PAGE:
||[May. 9th, 2010|11:56 am]
If you use Gmail for anything non-trivial, this may be the time to think again and switch to some other service, since there are indications that Gmail has some kind of bug or backdoor which may allow your account to be hijacked.
Yesterday I went to Gmail to find a message stating that my account had been locked. I had to regain access via a text message to my mobile phone. This was pretty straightforward, by the way, and took less than five minutes.
One I logged in I discovered a large number of spam emails had been sent from my account. Clicking on the link at the very bottom of the page (Last account activity) revealed the following:
Some Googling revealed that this had been reported by quite a few people - a hijacked account accessed via Mobile. I considered the usual ways of gaining access to someone's Gmail:
Phishing: I've never received any such emails, let alone responded to them.
Linked accounts: My Gmail password was unique to Gmail.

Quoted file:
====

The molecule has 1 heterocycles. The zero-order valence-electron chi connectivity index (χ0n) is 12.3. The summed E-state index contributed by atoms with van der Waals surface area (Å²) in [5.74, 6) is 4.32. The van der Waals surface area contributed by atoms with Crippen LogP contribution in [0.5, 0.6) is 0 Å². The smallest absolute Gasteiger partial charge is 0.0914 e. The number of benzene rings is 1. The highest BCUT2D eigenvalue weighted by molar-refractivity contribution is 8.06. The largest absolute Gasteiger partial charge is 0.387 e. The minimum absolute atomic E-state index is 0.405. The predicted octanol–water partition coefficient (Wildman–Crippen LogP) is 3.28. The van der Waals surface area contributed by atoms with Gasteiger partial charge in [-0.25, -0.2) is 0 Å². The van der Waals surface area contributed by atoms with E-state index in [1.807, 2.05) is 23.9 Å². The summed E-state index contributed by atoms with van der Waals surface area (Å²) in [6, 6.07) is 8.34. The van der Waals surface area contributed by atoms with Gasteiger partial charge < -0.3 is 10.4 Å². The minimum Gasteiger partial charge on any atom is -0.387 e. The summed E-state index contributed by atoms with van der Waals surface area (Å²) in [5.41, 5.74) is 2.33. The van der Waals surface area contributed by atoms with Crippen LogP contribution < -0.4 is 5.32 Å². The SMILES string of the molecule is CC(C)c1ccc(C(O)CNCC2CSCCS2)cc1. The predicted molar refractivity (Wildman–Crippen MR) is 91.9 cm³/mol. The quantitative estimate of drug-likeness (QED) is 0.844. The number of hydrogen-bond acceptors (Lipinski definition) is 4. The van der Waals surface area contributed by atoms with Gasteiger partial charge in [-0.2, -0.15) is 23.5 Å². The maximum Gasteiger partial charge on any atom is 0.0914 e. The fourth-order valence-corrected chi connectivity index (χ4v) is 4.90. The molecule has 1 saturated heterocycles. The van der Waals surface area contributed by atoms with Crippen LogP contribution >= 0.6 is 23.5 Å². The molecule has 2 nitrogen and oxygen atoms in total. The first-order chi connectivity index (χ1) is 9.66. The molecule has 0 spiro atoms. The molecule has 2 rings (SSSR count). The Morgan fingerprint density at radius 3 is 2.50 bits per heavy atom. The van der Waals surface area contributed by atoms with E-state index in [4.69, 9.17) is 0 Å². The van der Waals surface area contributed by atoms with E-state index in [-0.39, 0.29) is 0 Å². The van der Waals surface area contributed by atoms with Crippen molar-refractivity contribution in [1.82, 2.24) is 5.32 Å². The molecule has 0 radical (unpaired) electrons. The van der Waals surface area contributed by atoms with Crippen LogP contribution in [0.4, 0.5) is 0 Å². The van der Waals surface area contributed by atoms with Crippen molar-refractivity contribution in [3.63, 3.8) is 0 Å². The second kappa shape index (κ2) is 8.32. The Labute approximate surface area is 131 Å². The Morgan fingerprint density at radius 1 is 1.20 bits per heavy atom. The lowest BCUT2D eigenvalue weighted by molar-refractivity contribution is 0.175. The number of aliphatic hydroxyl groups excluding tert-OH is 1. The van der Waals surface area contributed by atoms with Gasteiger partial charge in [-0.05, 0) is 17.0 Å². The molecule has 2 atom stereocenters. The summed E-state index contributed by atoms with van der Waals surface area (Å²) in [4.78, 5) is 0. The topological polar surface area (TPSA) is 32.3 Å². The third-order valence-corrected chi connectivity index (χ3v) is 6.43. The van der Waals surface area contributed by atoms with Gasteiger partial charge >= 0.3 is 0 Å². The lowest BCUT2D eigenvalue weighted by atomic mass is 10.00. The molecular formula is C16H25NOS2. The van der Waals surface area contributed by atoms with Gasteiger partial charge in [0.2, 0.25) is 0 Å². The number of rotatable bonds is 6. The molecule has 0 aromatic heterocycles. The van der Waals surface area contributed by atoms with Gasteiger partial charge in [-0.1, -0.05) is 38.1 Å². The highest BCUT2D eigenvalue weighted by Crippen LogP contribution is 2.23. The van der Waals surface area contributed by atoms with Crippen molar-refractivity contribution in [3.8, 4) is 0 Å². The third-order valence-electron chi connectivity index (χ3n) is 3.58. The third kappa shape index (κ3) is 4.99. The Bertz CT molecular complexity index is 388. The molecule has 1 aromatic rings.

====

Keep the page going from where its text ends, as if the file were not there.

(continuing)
Failing to log out: I never use public computers, and Gmail logs out when the browser closes on my own computers.
Keyloggers: Like I said, I never access Gmail on public computers, and have only accessed it from a Mac the last couple of weeks.
Trojan/Virus/Malware: The spam was sent when I wasn't logged in. Also, I regularly scan for malware on my PC (which I use less and less nowadays) and have a fully updated virus scanner.
Password guessing: My password was a fairly random string of letters and numbers. In addition, I deliberately entered a wholly bogus date of birth etc in the personal details to forestall any attempt to nab my password through the password recovery service.
I'm convinced, especially after hearing from two or three friends who it has happened to in the past week, that this is down to flawed code causing an unintentional backdoor in Gmail, especially since all have reported that the hijacking happened via the Mobile interface.
I don't expect Google to admit that there is such a security hole even if it's true, since the last thing they want is a sudden crisis of confidence among their users after all the previous worries about privacy, etc. What they'll do is issue the usual warnings about using good passwords, not leaving yourself logged in, etcetera etcetera, and quietly locate and fix the security hole.
So - be warned.